Horses

Trainer Lukas hospitalized after heart scare

D. Wayne Lukas liked Mr. Z's No. 3 post Wednesday. The trainer has won the race six times. Mr. Z was 13th in the Derby.
D. Wayne Lukas liked Mr. Z's No. 3 post Wednesday. The trainer has won the race six times. Mr. Z was 13th in the Derby. AP

Hall of Fame trainer D. Wayne Lukas was resting well in a Philadelphia-area hospital Sunday after suffering a health scare Saturday, but did not have a heart attack according to his assistant Tim Austin.

Lukas, 80, was slated to saddle Mr. Z in Saturday's $1 million Pennsylvania Derby and champion Take Charge Brandi in the $1 million Cotillion Stakes at Parx but was feeling unwell and did not attend the races, Austin said. Contrary to initial reports tweeted out by owner Ahmed Zayat that Lukas had suffered a heart attack, Austin said that was not the case.

"He is fine. He didn't have a heart attack," said Austin. "The heart was beating a little slow. Right now he is in the hospital and they are monitoring him and everything is good right now."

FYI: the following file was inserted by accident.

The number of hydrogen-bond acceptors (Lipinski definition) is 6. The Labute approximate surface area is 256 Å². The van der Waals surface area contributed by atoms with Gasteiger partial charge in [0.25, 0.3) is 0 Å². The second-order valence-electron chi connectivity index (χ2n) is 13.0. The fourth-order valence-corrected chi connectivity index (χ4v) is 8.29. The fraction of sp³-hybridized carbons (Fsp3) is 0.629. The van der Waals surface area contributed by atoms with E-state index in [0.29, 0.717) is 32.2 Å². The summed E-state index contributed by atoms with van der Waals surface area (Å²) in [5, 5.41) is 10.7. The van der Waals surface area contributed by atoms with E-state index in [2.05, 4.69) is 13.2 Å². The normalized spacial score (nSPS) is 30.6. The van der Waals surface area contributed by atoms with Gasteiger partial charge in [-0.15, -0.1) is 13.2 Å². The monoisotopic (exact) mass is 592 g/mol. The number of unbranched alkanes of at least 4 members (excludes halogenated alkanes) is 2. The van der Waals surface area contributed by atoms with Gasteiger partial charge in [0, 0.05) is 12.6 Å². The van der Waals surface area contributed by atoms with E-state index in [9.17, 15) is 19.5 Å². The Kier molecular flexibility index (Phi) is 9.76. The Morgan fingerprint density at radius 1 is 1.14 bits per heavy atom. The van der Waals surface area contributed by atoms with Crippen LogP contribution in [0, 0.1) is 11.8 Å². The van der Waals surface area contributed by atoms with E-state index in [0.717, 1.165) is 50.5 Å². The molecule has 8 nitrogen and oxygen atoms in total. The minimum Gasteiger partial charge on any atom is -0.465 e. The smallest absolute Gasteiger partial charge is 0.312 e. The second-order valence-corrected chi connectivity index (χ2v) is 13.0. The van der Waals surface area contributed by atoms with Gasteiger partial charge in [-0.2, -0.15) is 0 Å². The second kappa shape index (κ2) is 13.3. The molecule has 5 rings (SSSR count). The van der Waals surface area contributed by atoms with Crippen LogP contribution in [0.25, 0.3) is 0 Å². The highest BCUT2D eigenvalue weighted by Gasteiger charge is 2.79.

Austin said that Lukas's wife Laurie was en route from Colorado.

Though there had also been reports on social media of Lukas having surgery for a pacemaker, Austin said Sunday morning, "I think it's probably going to happen but it has not yet."

A four-time Eclipse Award winner for outstanding trainer, Lukas has won a record 14 Triple Crown races, trained 26 Thoroughbred champions and is hailed as one of the single biggest influences on the modern training game. The tree of trainer protégés that have come of out his heralded program includes seven-time Eclipse Award winner Todd Pletcher, Kiaran McLaughlin, Dallas Stewart and Mark Hennig.

The Wisconsin native has repeatedly joked about how he rarely ever visits a doctor but remains in top physical shape, notoriously being first to the barn in the mornings. His hickory constitution and stubbornness were on display in June 2012 when he was kicked in the head by his charge Hamazing Destiny on the Belmont Park backstretch but was back taking out sets the next morning despite the stitches in his forehead.

"He'll be back on his pony yelling at us before too long," Austin said. "He's a very tough guy."

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